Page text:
|12||"Field-Based Architecture is Based on Open Systems, Improves Plant Performance", I&CS, by Peter Cleaveland, Aug. 1996, pp. 73-74.|
|13||"Fuzzy Logic and Artificial Neural Networks for Nuclear Power Plant Applications," Prodeedings of the American Power Conference, R.C. Berkan et al. Date Unknown.|
|14||"Implications of Digital Communications on Sensor Validation", Report No. QUEL 1912/92, by M. Henry et al., (1992).|
|15||"In Situ Calibration of Nuclear Plant Platinum Resistance Thermometers Using Johnson Noise Methods," EPRI, Jun. 1983.|
|16||"In-Situ Response Time Testing of Thermocouples", ISA, by H.M. Hashemian et al., Paper No. 89-0056, pp. 587-593, (1989).|
|17||"Integration of Multiple Signal Validation Modules for Sensor Monitoring," Department of Nuclear Engineering, by B. Upadhyaya et al. Jul. 8, 1990 pp. 1-6.|
|18||"Intelligent Behaviour for Self-Validating Sensors", Advances In Measurement, by M.P. Henry, pp. 1-7, (May 1990).|
|19||"Johnson Noise Power Thermometer and its Application in Process Temperature Measurement," American Institute of Physics by T.V. Blalock et al., 1982, pp. 1249-1259.|
|20||"Johnson Noise Thermometer for High-Radiation and High-Temperature Environments," Fifth Symposium on Space Nuclear Power Systems, by L. Oakes et al., Jan. 1988, pp. 2-23.|
|21||"Keynote Paper: Hardware Compilation-A New Technique for Rapid Prototyping of Digital Systems-Applied to Sensors Validation", Control Eng. Practice, by M.P. Henry, vol. 3, No. 7., pp. 907-924, (1995).|
|22||"Neural Networks for Sensor Validation and Plant Monitoring," International Fast Reactor Safety Meeting, by B. Upadhyaya, et al., Aug. 12-16, 1990, pp. 2-10.|
|23||"Neural Networks for Sensor Validation and Plantwide Monitoring," by E. Eryurek, et al., vol. XII, No. 1-2, Jan./Feb. 1992.|
|24||"Noise Thermometry for Industrial and Metrological Applications at KFA Julich," 7th International Symposium on Temperature, by H. Brixy et al. 1992.|
|25||"Programmable Hardware Architectures for Sensor Validation", Control Eng. Practice, by M.P. Henry et al., vol. 4, No. 10., pp. 1339-1354, (1996).|
|26||"PRT Handbook Reference for Precision Temperature Sensing Devices", by Rosemount Inc., 1986, Bulletin 1042.|
|27||"Sensor and Device Diagnostics for Predicitve and Proactive Maintenance", A Paper Presented at the Electric Power Research Institute-Fossil Plant Mainenance Conference, by B. Boynton, Jul. 29-Aug. 1, 1996, pp. 50-1-50-6.|
|28||"Sensor Validation for Power Plants Using Adaptive Backpropagation Neural Network," IEEE Transactions on Nuclear Science, vol. 37, No. 2, by E. Eryurek et al. Apr. 1990, pp. 1040-1047.|
|29||"Signal Processing, Data Handling and Communications: The Case for Measurement Validation", by M.P. Henry, Department of Engineering Science, Oxford University; date unknwon.|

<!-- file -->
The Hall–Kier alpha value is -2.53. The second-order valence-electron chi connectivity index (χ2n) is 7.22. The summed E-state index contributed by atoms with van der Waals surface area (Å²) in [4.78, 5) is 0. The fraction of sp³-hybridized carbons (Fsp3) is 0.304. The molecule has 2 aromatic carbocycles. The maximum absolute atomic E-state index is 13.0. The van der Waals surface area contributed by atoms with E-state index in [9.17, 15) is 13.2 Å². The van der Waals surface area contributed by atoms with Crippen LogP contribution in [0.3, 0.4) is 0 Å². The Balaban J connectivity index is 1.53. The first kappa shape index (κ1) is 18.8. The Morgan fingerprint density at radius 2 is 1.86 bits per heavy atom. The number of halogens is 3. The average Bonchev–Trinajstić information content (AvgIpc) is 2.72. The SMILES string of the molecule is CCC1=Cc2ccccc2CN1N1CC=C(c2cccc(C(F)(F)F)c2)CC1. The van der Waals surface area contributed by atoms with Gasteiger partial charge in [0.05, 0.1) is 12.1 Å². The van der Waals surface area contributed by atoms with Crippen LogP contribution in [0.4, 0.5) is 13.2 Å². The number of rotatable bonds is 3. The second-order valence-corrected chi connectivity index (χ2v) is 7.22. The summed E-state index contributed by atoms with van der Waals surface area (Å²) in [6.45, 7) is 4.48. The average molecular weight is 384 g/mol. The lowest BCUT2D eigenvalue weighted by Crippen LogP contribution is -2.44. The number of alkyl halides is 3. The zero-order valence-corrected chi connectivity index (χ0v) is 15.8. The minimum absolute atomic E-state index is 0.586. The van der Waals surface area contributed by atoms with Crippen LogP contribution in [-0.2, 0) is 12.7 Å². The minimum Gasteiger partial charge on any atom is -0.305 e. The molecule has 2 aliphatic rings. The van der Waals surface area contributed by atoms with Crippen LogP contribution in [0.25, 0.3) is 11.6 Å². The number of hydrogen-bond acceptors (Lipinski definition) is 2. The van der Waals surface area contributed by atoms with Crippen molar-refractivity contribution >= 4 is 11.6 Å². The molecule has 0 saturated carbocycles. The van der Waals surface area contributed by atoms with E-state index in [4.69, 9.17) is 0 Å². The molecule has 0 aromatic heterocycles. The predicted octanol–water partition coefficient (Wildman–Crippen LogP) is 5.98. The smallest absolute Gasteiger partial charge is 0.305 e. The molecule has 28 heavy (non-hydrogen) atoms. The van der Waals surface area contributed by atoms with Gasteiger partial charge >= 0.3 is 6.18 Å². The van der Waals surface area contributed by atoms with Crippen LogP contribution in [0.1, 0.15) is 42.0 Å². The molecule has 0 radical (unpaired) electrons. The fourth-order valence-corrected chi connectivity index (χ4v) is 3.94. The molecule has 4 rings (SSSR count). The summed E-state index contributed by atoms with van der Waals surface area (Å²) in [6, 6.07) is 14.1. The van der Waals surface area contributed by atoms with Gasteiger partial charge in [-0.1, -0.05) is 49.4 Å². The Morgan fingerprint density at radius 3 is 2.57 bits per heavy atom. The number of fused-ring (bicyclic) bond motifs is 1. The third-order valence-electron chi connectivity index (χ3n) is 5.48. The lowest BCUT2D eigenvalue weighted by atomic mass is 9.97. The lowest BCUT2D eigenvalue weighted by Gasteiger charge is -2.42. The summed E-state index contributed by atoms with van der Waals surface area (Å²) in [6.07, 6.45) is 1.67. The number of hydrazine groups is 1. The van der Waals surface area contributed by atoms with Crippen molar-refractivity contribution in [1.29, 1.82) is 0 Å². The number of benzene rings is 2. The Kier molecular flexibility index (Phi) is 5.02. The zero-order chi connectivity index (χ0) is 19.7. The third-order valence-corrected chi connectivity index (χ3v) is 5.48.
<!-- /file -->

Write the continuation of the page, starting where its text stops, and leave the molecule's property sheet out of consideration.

|30||"Smart Field Devices Provide New Process Data, Increase System Flexibility", I&CS, by Mark Boland, Nov. 1994, pp. 46-51.|
|31||"Smart Temperature Measurement in the '90s", C&I, by T. Kerlin et al., (1990).|
|32||"Software-Based Fault-Tolerant Control Design for Improved Power Plant Operation," IEEE/IFAC Joint Symposium on Computer-Aided Control System Design, Mar. 7-9, 1994 pp. 585-590.|
|33||"Survey, Applications, And Prospects of Johnson Noise Thermometry," Electrical Engineering Department, by T. Blalock et al. 1981 pp. 2-11.|
|34||"Taking Full Advantage of Smart Transmitter Technology Now," by G. Orrison, Control Engineering, vol. 42, No. 1, Jan. 1995.|
|35||"Tuned-Circuit Dual-Mode Johnson Noise Thermometers," by R.L. Shepard, 1992.|
|36||"Tuned-Circuit Johnson Noise Thermometry," 7th Symposium on Space Nuclear Power Systems, by Michael Roberts et al., Jan. 1990.|
|37||"Using Artificial Neural Networks to Identify Nuclear Power Plant States," by Israel E. Alguindigue et al., pp. 1-4; date unknown.|
|38||"Wavelet Analysis of Vibration, Part 2 : Wavelet Maps," Journal of Vibration and Acoustics, by D.E. Newland, vol. 116, Oct. 1994, pp. 417-425.|
|39||"Wavelet Analysis of Vibration, Part I: Theory1," Journal of Vibration and Acoustics, by D.E. Newland, vol. 116, Oct. 1994, pp. 409-416.|
|40||*||A Decade of Progress in High Temperature Johnson Noise Thermometry, American Institute of Physics, by T.V. Blalock and R.L. Shepard, 1982 pp. 1219 1223.|
|41||*||A Fault Tolerant Interface for Self Validating Sensors , IEE Colloquium, by M.P. Henry, pp. 3/1 3/2, Digest No. 1990/145; Nov. 1990.|
|42||*||A Standard Interface for Self Validating Sensors, Report No. QUEL 1884/91, by M.P. Henry et al., (1991).|
|43||A Standard Interface for Self-Validating Sensors, Report No. QUEL 1884/91, by M.P. Henry et al., (1991).|
|44||*||Advanced Control Technologies Inspire Asset Management , Plant Services, by Mark Boland, Oct. 1996, pp. 27 32.|
|45||*||An Integrated Architecture For Signal Validation in Power Plants, Third IEEE International Symposium on Intelligent Control, by B.R. Upadhyaya et al., Aug. 24 26, 1988, pp. 1 6.|
|46||*||Application of Johnson Noise Thermometry to Space Nuclear Reactors, Presented at the 6th Symposium on Space Nuclear Power Systems, by M.J. Roberts, T.V. Blalock and R.L. Shepard, Jan. 9 12, 1989.|
|47||*||Application of Neural Computing Paradigms for Signal Validation, Department Nuclear Engineering, by B.R. Upadhyaya, E. Eryurek and G. Mathai, pp. 1 18, date unknown.|
|48||*||Application of Neural Networks for Sensor Validation and Plant Monitoring, Nuclear Technology, by B. Upadhyaya, et al., vol. 97, No. 2, Feb. 1992 pp. 170 176.|
|49||*||Automated Generation of Nonlinear System Characterization for Sensor Failure Detection, ISA, by B.R. Upadhyaya et al., 1989 pp. 269 274.|
|50||*||Detecting Blockage in Process Connections of Differential Pressure Transmitters , by E. Taya et al., Development & Engineering Dept., Yokogawa Electric Corporation, pp. 1605 1608; date unknown.|